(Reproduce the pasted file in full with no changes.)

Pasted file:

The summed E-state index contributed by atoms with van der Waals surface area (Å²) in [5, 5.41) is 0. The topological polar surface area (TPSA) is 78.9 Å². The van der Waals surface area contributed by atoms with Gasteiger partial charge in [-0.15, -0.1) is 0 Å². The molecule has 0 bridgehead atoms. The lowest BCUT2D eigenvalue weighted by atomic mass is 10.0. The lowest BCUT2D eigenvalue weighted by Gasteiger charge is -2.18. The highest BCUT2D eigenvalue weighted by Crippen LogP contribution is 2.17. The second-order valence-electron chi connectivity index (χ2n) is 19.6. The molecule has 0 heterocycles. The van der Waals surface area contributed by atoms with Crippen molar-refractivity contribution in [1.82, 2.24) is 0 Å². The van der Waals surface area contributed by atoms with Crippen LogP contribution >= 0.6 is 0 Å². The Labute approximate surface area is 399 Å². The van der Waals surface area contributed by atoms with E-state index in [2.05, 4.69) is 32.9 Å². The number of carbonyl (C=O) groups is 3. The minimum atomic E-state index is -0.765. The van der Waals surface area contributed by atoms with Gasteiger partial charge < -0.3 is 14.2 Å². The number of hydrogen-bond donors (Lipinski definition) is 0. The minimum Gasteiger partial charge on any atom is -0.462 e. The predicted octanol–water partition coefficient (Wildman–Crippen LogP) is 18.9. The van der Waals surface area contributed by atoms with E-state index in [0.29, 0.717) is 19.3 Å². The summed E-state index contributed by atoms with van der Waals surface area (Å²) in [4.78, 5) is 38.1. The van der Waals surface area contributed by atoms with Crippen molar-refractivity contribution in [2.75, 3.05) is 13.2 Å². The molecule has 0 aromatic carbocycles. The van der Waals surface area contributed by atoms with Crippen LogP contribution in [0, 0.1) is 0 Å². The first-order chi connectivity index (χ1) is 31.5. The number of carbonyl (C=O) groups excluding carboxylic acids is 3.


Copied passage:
The summed E-state index contributed by atoms with van der Waals surface area (Å²) in [5, 5.41) is 0. The topological polar surface area (TPSA) is 78.9 Å². The van der Waals surface area contributed by atoms with Gasteiger partial charge in [-0.15, -0.1) is 0 Å². The molecule has 0 bridgehead atoms. The lowest BCUT2D eigenvalue weighted by atomic mass is 10.0. The lowest BCUT2D eigenvalue weighted by Gasteiger charge is -2.18. The highest BCUT2D eigenvalue weighted by Crippen LogP contribution is 2.17. The second-order valence-electron chi connectivity index (χ2n) is 19.6. The molecule has 0 heterocycles. The van der Waals surface area contributed by atoms with Crippen molar-refractivity contribution in [1.82, 2.24) is 0 Å². The van der Waals surface area contributed by atoms with Crippen LogP contribution >= 0.6 is 0 Å². The Labute approximate surface area is 399 Å². The van der Waals surface area contributed by atoms with E-state index in [2.05, 4.69) is 32.9 Å². The number of carbonyl (C=O) groups is 3. The minimum atomic E-state index is -0.765. The van der Waals surface area contributed by atoms with Gasteiger partial charge < -0.3 is 14.2 Å². The number of hydrogen-bond donors (Lipinski definition) is 0. The minimum Gasteiger partial charge on any atom is -0.462 e. The predicted octanol–water partition coefficient (Wildman–Crippen LogP) is 18.9. The van der Waals surface area contributed by atoms with E-state index in [0.29, 0.717) is 19.3 Å². The summed E-state index contributed by atoms with van der Waals surface area (Å²) in [4.78, 5) is 38.1. The van der Waals surface area contributed by atoms with Crippen molar-refractivity contribution in [2.75, 3.05) is 13.2 Å². The molecule has 0 aromatic carbocycles. The van der Waals surface area contributed by atoms with Crippen LogP contribution in [0, 0.1) is 0 Å². The first-order chi connectivity index (χ1) is 31.5. The number of carbonyl (C=O) groups excluding carboxylic acids is 3.